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Shadowrun Returns Review: Digital Running As Good As The Tabletop
There are two types of people who will be buying this game: those who have played Shadowrun and want more and those who have not but love these types of games.
Focusing on those two types of potential buyers, Shadowrun Returns has a lot going for it. For the tabletop’s fanbase it has a highly accurate representation of the long-running RPG. Genre fans will find a highly customize experience that offers a bunch of gameplay options in an exciting sci-fi world. For $19.99, you’ll be hard pressed to find something similiar with this much to offer.
For The ‘Runners
So you know what a Street Samurai is? Do you have a mental database of what kind of cyber implants you normally take during character creation? If I said “my last character was a human Decker”, would you know what I was talking about or did you think I worked for Double Decker selling inside-out pizzas?
If you’re a fan of Shadowrun, the tabletop game, then you’ve most likely been waiting for Shadowrun Returns since the Kickstarter opened up. You want some raw, close-to-the-source corporate espionage and classic shadowrunning in a digital format. You want to be able to craft a story and throw it out there for Runners across the net.
Shadowrun Returns is all that and then some. Hairbrained Schemes did a fantastic job in recreating the environment, experience, combat, and systems. This game truly feels like Shadowrun in all its possible digital glory.
For those of you reading that like to play GM and create campaigns, you’ll find a robust system at the ready good enough to just about fully recreate the critically acclaimed Super Nintendo Shadowrun game. There are more and more tools, models, and props coming out for the campaign editor through the Steam Workshop, too.
For The Newcomers
Even if you have never played Shadowrun before, you’re in for a treat. This tactical RPG offers a ton for genre fans or those just interested in a new experience. As I said in the section above, Shadowrun Returns does a fantastic job recreating this beloved RPG into a digital version. For newcomers, the way the information of how Shadowrun works is conveyed very well and is easily understood.
The main game itself feels like a well polished tactical RPG and in that aspect, you don’t need a bunch of Shadowrun experience to play. The main places where Shadowrun systems are prominent is in character creation and weapon/skill proficiency. Aside from that, newcomers to the Shadowrun universe won’t have to worry about being overwhelmed by the source material.
Even the campaign editor is easy enough to use, if you have no prior experience using a system like this. It’s well rounded in features and offers a lot but it isn’t a chore to learn to use. Adding new tools, models, and props from the Workshop is very easy and eventually you’ll find yourself crafting a deep campaign that other players can download and play.
Dead Man’s Switch
Shadowrun Returns is banking a lot of its longevity on the campaign editor and whatever the players’ hearts can come up with. However, that doesn’t mean Hairbrained Schemes is going to launch Shadowrun Returns without some sort of studio created story or campaign.
The game comes with Dead Man’s Switch, a studio made campaign created to show off Shadowrun Returns in all its glory and to show Shadowrun fans that they’ve done everything they could to convey the RPG’s world and experience in a digital product.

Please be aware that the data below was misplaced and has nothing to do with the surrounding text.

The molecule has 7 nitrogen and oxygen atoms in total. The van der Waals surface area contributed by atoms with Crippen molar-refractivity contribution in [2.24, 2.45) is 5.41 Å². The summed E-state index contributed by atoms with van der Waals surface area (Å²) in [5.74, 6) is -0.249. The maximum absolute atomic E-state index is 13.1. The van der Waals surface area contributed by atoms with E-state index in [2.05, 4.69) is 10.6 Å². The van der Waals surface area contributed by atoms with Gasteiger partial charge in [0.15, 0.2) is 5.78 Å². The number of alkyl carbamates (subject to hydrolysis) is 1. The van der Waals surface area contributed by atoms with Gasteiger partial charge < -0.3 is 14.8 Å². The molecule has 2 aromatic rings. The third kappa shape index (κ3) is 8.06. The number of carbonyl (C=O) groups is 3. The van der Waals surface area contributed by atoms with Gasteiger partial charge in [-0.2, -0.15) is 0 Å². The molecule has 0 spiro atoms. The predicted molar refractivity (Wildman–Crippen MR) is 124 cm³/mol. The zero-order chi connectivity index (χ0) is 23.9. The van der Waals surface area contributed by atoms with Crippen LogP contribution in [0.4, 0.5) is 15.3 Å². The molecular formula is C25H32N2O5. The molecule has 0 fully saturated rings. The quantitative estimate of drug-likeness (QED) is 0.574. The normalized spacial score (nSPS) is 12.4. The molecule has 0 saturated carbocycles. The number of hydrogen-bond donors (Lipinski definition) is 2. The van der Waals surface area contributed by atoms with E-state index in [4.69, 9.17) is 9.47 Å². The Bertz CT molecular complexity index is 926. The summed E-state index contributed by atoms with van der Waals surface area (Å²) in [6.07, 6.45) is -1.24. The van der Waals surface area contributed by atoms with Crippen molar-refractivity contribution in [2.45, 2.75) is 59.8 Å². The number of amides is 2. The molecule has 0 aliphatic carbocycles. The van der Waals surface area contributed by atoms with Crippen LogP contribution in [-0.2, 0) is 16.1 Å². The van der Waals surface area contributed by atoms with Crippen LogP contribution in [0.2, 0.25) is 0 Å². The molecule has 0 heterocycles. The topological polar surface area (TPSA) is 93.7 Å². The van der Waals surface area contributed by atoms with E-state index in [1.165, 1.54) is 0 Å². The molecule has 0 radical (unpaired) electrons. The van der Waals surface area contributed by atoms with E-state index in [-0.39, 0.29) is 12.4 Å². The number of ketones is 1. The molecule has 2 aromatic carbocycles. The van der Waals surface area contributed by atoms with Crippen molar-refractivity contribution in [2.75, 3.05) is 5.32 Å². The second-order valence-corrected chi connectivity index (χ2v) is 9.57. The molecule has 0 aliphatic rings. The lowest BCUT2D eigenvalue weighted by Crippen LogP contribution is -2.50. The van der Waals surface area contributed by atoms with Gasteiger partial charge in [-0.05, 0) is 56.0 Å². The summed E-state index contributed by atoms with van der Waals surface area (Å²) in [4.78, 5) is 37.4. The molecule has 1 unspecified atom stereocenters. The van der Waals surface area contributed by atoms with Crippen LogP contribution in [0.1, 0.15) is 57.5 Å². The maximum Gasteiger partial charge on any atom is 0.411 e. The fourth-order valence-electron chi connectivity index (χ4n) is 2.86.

In that aspect, Dead Man’s Switch does a wonderful job. It definitely feels like a solo player’s campaign in a Shadowrun world. This feels like a story a GM would come up with for me if I was the only player to show up for a gaming session.
Dead Man’s Switch does a lot right but it’s missing some key gameplay aspects. First off, you don’t have a real sense of choice in the campaign. There are plenty of little choices that if you make one decision you could miss an item or a boost or something but there is nothing that changes the campaign due to something you do, say, kill, or show mercy to.
That’s a key thing in Shadowrun: choices. What you do during your runs can seriously come back to haunt you or may even present new job opportunities by being headhunted by a corporation you once stole from and now they want you for a job. That’s the world of Shadowrun! It’s a random, chaotic world built up and run by devious corporations and filled with desperate people trying to make a living.
The Future of Shadowrun
I read a review on another website that said that Shadowrun Returns is the first Kickstarter project that delivers. I have to disagree. There has been some great games that actually released that came from Kickstarter. FTL comes to mind pretty quickly. Still, Shadowrun Returns really shows us what kind of quality can come from a hard working studio that used crowd funding to get its product out.
When you look at how well Hairbrained Schemes used the source material to create a tactical RPG with an in-depth campaign editor using Kickstarter, it really should make everyone hopeful for what could come out of that site in the future.
The future of Shadowrun looks insanely bright. Shadowrun Returns will be in the limelight for quite some time thanks to the campaign editor. When you see the entire Super Nintendo game recreated in the Returns engine, the sky’s the limit right now. What’s next? What will the players come up with?
For now, I’d say the price of admission into Shadowrun Returns is well worth it. Dead Man’s Switch is a great intro campaign that really shows you what the game can do. The campaign editor is easy to use and has even more gameplay options than Dead Man’s Switch shows us. You’ll get more content and experiences out this twenty bucks than most of the recent releases in the long haul.